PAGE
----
A Struggling Mitsubishi Places Its $95 Million U.S. Ad Business in Review

180LA won the account in 2010

Mitsubishi has chosen a new agency of record. Getty Images
Headshot of Patrick Coffee

Mitsubishi Motors has launched a creative review for its U.S. advertising business. Incumbent 180LA will not participate.

The news comes approximately one year after a mileage scandal rocked the Japanese company and just under seven years after its last review, which saw 180LA beat out Cutwater and Barrie D’Rozario Murphy for the business with Schematic on digital. Omnicom’s PHD has handled media planning and buying for Mitsubishi since 2004.

“We are very proud of the work we have done with Mitsubishi over the last seven years, including the current ‘Re-model A’ TV program celebrating their 100-year anniversary,” said 180LA CEO Michael Allen. “They just finished their most recent fiscal year, selling over 100,000 vehicles for the first time in 10 years. This is a 75 percent increase over the last four years, despite the introduction of very few new models. We wish them continued success. Our ambition moving forward remains the same—to do breakthrough work in the automotive category.”

One party close to the matter said the client ended its relationship with the agency amid a dispute over fees. Another said the split was not a mutual decision. 180LA did not elaborate beyond Allen’s statement, and Mitsubishi representatives have not responded to multiple emails and phone calls regarding the news this week.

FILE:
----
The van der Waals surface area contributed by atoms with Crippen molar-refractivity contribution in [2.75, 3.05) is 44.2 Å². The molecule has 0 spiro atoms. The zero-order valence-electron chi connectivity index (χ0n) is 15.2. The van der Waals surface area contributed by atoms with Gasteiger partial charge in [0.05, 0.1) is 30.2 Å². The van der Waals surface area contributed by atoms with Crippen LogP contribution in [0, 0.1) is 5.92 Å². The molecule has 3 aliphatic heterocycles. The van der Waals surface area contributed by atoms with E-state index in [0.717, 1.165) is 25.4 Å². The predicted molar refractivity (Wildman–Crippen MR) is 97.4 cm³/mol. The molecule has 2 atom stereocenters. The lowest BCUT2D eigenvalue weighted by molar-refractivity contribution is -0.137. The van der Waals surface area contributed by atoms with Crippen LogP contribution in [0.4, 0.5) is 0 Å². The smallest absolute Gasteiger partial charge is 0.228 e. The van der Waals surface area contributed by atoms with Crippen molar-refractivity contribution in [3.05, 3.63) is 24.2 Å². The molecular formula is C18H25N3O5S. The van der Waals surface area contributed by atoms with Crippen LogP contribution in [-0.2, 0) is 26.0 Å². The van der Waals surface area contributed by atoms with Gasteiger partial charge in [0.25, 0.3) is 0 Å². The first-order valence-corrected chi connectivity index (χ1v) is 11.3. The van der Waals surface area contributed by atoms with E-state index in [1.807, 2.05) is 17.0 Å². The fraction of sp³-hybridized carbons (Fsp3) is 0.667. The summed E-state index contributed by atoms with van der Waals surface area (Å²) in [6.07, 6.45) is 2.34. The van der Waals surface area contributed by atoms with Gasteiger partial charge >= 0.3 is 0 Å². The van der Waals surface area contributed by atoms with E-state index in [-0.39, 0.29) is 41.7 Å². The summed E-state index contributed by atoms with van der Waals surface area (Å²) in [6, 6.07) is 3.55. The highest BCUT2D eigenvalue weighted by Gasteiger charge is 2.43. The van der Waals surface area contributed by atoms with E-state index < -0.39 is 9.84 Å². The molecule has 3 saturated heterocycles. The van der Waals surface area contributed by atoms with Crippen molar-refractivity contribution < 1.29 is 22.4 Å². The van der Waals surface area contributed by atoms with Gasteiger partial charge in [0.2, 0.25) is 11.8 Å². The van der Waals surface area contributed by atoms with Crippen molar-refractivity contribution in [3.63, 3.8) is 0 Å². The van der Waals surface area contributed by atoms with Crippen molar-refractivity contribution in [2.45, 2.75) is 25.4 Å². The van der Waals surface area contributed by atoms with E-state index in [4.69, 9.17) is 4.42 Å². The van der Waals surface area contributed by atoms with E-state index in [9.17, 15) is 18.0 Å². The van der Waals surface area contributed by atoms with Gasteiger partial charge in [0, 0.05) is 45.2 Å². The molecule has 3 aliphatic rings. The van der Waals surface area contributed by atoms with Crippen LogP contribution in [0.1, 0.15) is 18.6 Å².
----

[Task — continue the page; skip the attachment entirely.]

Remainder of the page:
Earlier this year, Carlos Ghosn, the Renault CEO largely credited with helping rejuvenate Nissan, announced that he would be stepping down from his role atop the latter company to focus on other projects—chief among them: bringing Mitsubishi back from the brink after Nissan acquired a minority stake in the business.

This news came several months after Mitsubishi executives admitted they had misled Japanese regulators regarding the fuel economy ratings of multiple models. The company’s market value then dropped dramatically before transport ministry officials raided its headquarters in Tokyo. Mitsubishi reported a $1.6 billion loss for fiscal year 2016.

Interestingly, the brand’s U.S. sales totals held steady in the wake of the scandal despite amounting to “less than 1 percent of the [domestic auto] market,” according to Business Insider.

During the seven years it worked on the account, 180LA produced a variety of campaigns ranging from an electric car promotion set in the town of Normal, Ill., to a Facebook activation that let fans “run over” their most pretentious friends.

Mitsubishi Motors North America spent approximately $95 million on measured media in the U.S. in 2016, according to the latest numbers from Kantar Media. That total marked an increase over its $82 million 2015 budget.

@PatrickCoffee patrick.coffee@adweek.com Patrick Coffee is a senior editor for Adweek.
Publish date: May 26, 2017 https://stage.adweek.com/brand-marketing/a-struggling-mitsubishi-places-its-95-million-u-s-ad-business-in-review/ © 2020 Adweek, LLC. - All Rights Reserved and NOT FOR REPRINT